Can Prayer Change God? (Yes and No)
If I were to write another book about Christian clichés (folk religion) I would include a chapter on this very popular one: “Prayer doesn’t change things; it changes me.” Or sometimes it goes like this: “Prayer doesn’t change God; prayer changes me.” Over the years, but very often recently, I have seen or heard this cliché—in sermons, on Facebook, in casual conversations. It has become a kind of stock cliché that rarely receives any pushback or criticism. Most people who hear it nod their heads solemnly as if it’s obviously true.
But there’s a problem with this cliché. The Bible is full of examples of prayer changing things and even God! No, not changing God in his nature or character, but changing God’s plan and bringing it about, because someone prays, that God does something he would not otherwise do. Jesus seemed to teach this about prayer in some of his parables.
So where does this idea, expressed in this common folk cliché, come from? Well, I don’t know. Like most popular clichés its origin seems to be lost. I will say, however, that it is completely consistent with the theology of Friedrich Schleiermacher who, his great systematic theology The Christian Faith, argued that petitionary prayer is an immature form of prayer because it implies a dependence of God on us and the essence of religion is our dependence on God.
Schleiermacher was a divine determinist. He was also the “father” of modern, liberal Protestant theology. Most liberal Protestant theologians followed Schleiermacher’s view of prayer, even if not his view of God’s absolute, deterministic sovereignty. Most liberal Protestant theologians were and are naturalists in their view of finite reality; the universe is a closed causal network and miracles and divine interventions do not happen—except in the inner spiritual life of an individual or a group of people.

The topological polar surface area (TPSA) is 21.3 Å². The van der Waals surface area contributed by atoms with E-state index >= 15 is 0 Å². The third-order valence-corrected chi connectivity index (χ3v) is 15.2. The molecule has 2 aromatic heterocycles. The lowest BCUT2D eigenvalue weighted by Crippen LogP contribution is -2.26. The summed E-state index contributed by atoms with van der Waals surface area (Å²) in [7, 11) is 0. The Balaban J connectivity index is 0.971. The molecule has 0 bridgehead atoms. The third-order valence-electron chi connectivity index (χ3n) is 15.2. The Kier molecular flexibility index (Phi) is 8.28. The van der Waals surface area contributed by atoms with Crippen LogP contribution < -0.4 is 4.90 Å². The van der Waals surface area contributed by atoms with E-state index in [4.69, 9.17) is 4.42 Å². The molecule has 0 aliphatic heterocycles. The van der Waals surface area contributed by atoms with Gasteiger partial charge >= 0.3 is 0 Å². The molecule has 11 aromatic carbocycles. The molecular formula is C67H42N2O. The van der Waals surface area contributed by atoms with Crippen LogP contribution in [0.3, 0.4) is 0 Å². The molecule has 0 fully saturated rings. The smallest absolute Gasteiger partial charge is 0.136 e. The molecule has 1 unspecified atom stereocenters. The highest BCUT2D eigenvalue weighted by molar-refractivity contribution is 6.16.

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If Schleiermacher was the most influential 19th century Protestant theologian, Karl Barth was without doubt the most influential 20th century Protestant theologian. Someone recently sent me this quote from Barth:
“The fact that God yields to human petitions, that he alters his intentions and follows the bent of our prayers, is not a sign of weakness. In his own majesty and in the splendor of his might, he has willed and yet wills it so. He desires to be the God who has been made flesh in Jesus Christ. Therein lies his glory, his omnipotence. He does not then impair himself by yielding to our prayer; on the contrary, it is in so doing that he shows his greatness.
Barth’s view is the more traditional one; for many centuries—back into “Bible times”—God’s people have believed in the efficacy of prayer as well as the sovereignty of God. Of course prayer is not magic; it does not manipulate God. But prayer has always been believed to have the power, because God grants it, to “move” God to act.
The great irony is that the cliché “Prayer doesn’t change God; prayer changes me” is most often repeated and received uncritically within conservative, even evangelical, Christian circles. Why?
I suspect the popularity of this cliché has something to do with 1) the popularity of Calvinism in American Christianity, and 2) the desire not to have to explain why petitionary prayer doesn’t always “work.” Calvinism’s divine determinism ultimately makes petitionary prayer impotent; many Christians do not want to wrestle with the problem of unanswered prayer.
Yet, ultimately, the cliché is unbiblical; Jesus himself encouraged petitionary prayer and even strongly suggested that sometimes petitionary prayer only “works” when it is passionate and persistent.
I want to call on all biblically-committed Christians to resist the clichés “Prayer doesn’t change things; prayer changes me” and even “Prayer doesn’t change God; prayer changes me.” Prayer does both—when God permits it.
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